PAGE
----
you can quit (and why I quit Kentucky Fried Homicide)
If you're seeking joy, doing less is the answer.
I don’t know who needs to hear this today, but it’s okay to quit. Just let go of that thing—that obligation, that activity, that job, that relationship, that creative endeavor—that is no longer adding value to your life. Or worse, is taking away value. Just walk away.
You don’t even owe anyone an elaborate explanation for why you’re walking away. You can try to explain, of course, but sometimes that proves so difficult that you’re even forced to walk away from that.
I can think of many examples of things I’ve quit for one reason or another over the years.
I stopped writing a series of books because that particular series hadn’t taken off like others had. Writing another book in the series didn’t make sense when I had other books to write that readers wanted more. By saying no to one book, I said yes to another. Win for readers, win for me!
I quit one of my favorite jobs of all time because I was being mistreated by the wife of my boss. She had a habit of running people off, and I decided life was too short to be bullied. And I like myself too much to allow someone to treat me badly. By quitting that job, I found happiness and fulfillment elsewhere.
I left another job after only a month because my boss thought it appropriate to touch me a little too often and in inappropriate ways. By leaving this job, I put a spotlight on someone’s bad actions, and hopefully stopped him from hurting others. Closing this door led me to a much better job opportunity, and one I’m much happier in.
I walked away from cohosting Kentucky Fried Homicide, a true crime podcast, that was meaningful and successful in some ways, but it was taking away from my life in other ways. By letting go of a time-consuming creative endeavor, I was able to concentrate my time on other, more meaningful areas of my life. (Below, I expand on why I quit Kentucky Fried Homicide, if you’re interested in the complete thought process.)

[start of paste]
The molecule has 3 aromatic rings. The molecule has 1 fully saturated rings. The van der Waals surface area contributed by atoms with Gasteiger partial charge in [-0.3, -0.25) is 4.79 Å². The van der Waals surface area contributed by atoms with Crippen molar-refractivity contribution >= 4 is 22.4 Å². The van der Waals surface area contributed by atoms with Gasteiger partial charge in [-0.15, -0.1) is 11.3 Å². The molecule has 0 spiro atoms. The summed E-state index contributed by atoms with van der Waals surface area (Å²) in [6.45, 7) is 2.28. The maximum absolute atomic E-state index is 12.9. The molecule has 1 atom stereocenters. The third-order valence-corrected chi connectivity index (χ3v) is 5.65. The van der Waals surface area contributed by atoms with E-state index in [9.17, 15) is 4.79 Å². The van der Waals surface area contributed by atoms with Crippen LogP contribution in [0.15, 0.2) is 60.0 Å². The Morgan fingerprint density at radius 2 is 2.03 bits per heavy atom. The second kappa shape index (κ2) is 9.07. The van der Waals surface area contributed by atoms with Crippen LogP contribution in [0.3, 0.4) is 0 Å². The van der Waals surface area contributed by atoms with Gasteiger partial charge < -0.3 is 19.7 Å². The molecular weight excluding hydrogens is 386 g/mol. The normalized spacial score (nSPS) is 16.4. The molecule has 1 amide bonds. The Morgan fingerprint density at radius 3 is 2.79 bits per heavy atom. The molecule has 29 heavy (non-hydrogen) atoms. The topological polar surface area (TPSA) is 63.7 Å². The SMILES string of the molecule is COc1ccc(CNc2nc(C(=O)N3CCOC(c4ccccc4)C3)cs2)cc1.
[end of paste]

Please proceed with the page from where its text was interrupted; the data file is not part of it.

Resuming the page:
I’ve walked away from philanthropic boards because they no longer aligned with my needs in some way or I no longer fit their needs. It can definitely go both ways.
I could go on and on. I’m sure you could fill a page, as well, whether you’ve quit jobs, let go of a hobby that was taking up too much time, walked away from some sort of side hustle, or maybe you’ve even let go of relationships that were no longer good for your life. Been there, done that.
But… are you currently holding onto something that you need to let go of? Do you feel obligated to finish something you started, but are no longer passionate about doing so? Have you committed to a creative endeavor that’s simply not reaching the goals you initially set for it? Are you unhappy in your job and know that you could make the same amount of money elsewhere, or maybe even take a pay cut but be happier?
What is holding you back? Are you putting more value on what someone might think if you let go of that thing?